From a geographic perspective, Europe is a maritime continent. In terms of length of coastline relative to its overall size, Europe is the most sea-bound of all the five continents. Nevertheless, Central and Eastern Europe in particular can often seem very remote from the sea. At first glance, the sea for many nations only plays a role in the daily lives of those who live on the coast, or as a holiday destination.
How fundamental the sea has been in shaping Europe’s development, and the role it continues to play right up to the present day, will be highlighted from June 2018 in a new special exhibition entitled Europe and the Sea. The exhibition investigates the sea’s significance as a space in which Europeans ruled and traded, as a bridge and border, a resource, and a place of imagination and memory. Using 13 distinct themes, each assigned a European seaport to serve as an example, the display encompasses a historical range spanning from antiquity through to the immediate present. This in turn demonstrates how mastery of the seas over the centuries has represented a significant component of European power politics. Today, the role of the sea as a bridge and border is once again of urgent relevance: millions of people fleeing war, terror, and poverty are setting off for Europe. However, other factors such as the use and exploitation of the oceans’ resources concern us more than ever, and will in the future play a significant role for the environment and global climate.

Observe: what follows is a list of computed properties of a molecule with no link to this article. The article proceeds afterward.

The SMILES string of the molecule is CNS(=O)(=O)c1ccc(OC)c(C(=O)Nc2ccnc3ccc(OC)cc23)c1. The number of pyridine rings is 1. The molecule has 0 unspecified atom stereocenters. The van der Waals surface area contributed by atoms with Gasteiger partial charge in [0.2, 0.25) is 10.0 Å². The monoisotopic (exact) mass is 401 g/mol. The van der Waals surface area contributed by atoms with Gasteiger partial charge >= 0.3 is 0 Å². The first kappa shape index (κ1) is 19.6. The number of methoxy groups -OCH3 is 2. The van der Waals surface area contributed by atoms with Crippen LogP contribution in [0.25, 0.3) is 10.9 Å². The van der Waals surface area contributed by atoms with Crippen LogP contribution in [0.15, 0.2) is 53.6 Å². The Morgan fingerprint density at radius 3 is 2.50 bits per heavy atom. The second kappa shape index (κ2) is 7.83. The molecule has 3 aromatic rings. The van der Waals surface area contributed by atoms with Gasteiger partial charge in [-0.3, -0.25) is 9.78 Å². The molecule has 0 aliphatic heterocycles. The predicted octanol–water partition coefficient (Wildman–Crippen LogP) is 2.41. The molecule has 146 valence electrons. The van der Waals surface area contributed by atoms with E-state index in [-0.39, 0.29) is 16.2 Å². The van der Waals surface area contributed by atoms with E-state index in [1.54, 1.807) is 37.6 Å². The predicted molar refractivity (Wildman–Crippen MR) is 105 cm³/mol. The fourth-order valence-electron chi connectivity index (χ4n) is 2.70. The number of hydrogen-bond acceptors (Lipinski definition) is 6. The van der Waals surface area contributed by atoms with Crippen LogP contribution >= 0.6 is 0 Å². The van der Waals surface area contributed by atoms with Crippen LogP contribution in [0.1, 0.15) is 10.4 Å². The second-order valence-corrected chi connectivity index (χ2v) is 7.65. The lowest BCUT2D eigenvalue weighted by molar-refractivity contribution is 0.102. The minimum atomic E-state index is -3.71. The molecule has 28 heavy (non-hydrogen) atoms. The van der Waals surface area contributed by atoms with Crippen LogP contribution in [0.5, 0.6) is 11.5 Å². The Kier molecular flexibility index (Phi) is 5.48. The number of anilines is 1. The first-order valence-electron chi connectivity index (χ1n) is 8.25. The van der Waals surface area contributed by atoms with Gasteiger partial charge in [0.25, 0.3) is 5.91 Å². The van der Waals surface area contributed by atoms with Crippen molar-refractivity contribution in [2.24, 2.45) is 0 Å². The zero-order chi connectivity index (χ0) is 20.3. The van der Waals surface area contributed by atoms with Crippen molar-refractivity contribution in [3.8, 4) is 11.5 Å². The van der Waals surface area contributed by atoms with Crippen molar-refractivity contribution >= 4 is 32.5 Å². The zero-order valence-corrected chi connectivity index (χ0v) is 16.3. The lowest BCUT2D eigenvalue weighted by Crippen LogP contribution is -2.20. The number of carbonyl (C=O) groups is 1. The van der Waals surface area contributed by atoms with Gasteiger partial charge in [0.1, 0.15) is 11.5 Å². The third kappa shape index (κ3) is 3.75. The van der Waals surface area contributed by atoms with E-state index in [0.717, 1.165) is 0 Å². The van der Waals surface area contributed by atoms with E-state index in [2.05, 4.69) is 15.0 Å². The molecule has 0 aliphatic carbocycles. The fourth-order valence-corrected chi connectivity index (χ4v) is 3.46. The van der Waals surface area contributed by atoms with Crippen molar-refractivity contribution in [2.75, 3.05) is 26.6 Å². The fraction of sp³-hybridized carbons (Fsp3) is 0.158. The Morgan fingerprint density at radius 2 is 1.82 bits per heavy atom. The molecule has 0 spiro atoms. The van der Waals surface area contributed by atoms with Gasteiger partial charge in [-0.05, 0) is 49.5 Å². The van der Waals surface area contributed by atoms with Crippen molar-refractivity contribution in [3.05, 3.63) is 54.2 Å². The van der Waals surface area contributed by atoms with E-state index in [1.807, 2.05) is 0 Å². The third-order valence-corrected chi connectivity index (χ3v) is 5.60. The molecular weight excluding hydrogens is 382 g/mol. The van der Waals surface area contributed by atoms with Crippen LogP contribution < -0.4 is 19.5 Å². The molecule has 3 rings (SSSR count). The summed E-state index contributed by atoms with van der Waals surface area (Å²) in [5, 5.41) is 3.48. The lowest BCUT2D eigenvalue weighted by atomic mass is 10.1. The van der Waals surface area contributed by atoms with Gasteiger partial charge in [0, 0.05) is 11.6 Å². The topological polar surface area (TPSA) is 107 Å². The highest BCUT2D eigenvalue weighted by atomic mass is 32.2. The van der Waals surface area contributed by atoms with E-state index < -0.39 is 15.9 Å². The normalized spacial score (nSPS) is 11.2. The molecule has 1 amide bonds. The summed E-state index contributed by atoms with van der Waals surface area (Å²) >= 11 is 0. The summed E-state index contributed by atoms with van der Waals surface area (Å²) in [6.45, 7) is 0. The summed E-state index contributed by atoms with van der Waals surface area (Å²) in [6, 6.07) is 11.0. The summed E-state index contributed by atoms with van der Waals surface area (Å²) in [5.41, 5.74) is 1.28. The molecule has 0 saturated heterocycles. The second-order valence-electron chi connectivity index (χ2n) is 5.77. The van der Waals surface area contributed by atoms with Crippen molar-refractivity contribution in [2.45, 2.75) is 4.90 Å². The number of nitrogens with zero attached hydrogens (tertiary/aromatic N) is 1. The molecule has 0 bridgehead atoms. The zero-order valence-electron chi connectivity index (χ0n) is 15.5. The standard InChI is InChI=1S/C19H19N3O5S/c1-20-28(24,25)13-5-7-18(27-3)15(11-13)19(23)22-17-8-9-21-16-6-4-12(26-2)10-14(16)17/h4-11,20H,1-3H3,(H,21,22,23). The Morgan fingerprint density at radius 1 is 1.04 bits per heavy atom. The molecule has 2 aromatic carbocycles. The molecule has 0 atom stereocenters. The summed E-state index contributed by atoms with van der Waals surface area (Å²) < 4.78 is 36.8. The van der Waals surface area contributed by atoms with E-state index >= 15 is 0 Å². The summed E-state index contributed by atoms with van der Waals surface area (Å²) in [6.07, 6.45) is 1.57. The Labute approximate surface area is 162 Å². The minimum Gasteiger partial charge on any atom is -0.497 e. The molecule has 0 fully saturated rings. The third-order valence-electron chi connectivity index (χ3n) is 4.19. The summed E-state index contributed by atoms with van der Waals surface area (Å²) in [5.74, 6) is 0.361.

An exhibition by the Deutsches Historisches Museum in partnership with the Jean Monnet Chair for European History at the University of Cologne